When (Rep.) Bob Livingston (R-La.) stumbled onto his way to becoming speaker, it was about a half hour (to) hour race, and Denny Hastert became the speaker. When (Rep.) Dick Armey (R-Texas) retired and left his post as Majority Leader, again it was about a hour race. Tom DeLay had it sewn up, moved up to Majority Leader, and Blunt just came right along behind and became the whip.
    They tried to do the same thing this time and it stalled. I was calling lots of people on behalf of Boehner, and so was the rest of his whip team. I knew from talking to people after a couple of days that this was not going to be wrapped up. After a couple days ... I was convinced that Boehner was going to win. Because people really wanted change.

Signal: Blunt won the first round in a three-way race, right?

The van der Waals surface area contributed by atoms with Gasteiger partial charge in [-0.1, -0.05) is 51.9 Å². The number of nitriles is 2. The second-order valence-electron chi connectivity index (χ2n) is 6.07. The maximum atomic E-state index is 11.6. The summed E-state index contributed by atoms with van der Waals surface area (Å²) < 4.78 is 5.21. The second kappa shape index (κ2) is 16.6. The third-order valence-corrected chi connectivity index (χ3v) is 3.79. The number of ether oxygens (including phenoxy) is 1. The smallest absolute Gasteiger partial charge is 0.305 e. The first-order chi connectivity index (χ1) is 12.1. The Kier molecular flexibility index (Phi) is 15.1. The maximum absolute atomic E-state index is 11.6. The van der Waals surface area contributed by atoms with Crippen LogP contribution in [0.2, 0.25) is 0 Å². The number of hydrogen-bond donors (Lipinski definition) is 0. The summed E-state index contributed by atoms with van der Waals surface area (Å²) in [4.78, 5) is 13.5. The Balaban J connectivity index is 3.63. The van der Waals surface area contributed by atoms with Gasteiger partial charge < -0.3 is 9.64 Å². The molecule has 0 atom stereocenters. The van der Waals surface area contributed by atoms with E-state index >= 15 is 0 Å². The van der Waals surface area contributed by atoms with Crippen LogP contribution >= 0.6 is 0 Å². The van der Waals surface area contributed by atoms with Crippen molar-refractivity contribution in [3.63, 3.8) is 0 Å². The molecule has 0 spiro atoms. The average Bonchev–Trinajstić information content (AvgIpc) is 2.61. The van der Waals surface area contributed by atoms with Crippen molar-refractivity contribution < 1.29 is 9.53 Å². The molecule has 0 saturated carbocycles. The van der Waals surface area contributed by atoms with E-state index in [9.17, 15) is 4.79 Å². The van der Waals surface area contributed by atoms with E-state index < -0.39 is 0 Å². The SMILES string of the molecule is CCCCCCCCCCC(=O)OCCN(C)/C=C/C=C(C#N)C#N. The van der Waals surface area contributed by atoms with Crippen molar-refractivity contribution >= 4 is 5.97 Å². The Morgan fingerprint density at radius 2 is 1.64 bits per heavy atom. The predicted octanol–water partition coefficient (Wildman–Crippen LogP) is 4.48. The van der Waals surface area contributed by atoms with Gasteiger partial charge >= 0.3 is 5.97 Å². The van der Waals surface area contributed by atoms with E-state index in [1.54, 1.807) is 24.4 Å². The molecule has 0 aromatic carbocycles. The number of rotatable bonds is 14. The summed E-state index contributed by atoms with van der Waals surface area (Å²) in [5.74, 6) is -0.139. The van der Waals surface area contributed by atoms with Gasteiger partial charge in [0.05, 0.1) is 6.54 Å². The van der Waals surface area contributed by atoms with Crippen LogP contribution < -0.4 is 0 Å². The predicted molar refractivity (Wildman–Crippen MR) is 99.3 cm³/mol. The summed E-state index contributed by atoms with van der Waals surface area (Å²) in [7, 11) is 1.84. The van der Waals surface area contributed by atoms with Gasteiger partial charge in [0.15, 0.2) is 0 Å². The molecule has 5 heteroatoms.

McKeon: The way it works, we all gather in a room, we sit in a chair so they know everybody is there. Because you've got staff people there, too, who help. But all the members have to sit in a chair and they pass us out a piece of paper. They use a different color paper for every round of voting so they don't mix up the ballots.
    It was an interesting day. We had a whip meeting just before. We all had assignments. We knew people we were watching. Because the only ones you only really know that you really count on are the ones who tell you straight to your face, "I will never vote for you, no matter what." You can count them. The ones who tell you they're with you, they might be telling the other guy, "I'm with you," and it's hard to tell.
    So we had people who we knew, and we were watching. So they passed out the papers. After they had the nominating speeches, I wrote "John Boehner" (on the ballot) and handed in my paper and I got up, and kind of kidding the people around me and said, "I am going to go look for another ballot."
    Well, they have got three members sitting up front who count the ballots, and it takes about 20 to 30 minutes. The conference chairman, after about that time, came up to mic(rophone) and said, "I have to make a sad announcement. We have more ballots than we have members."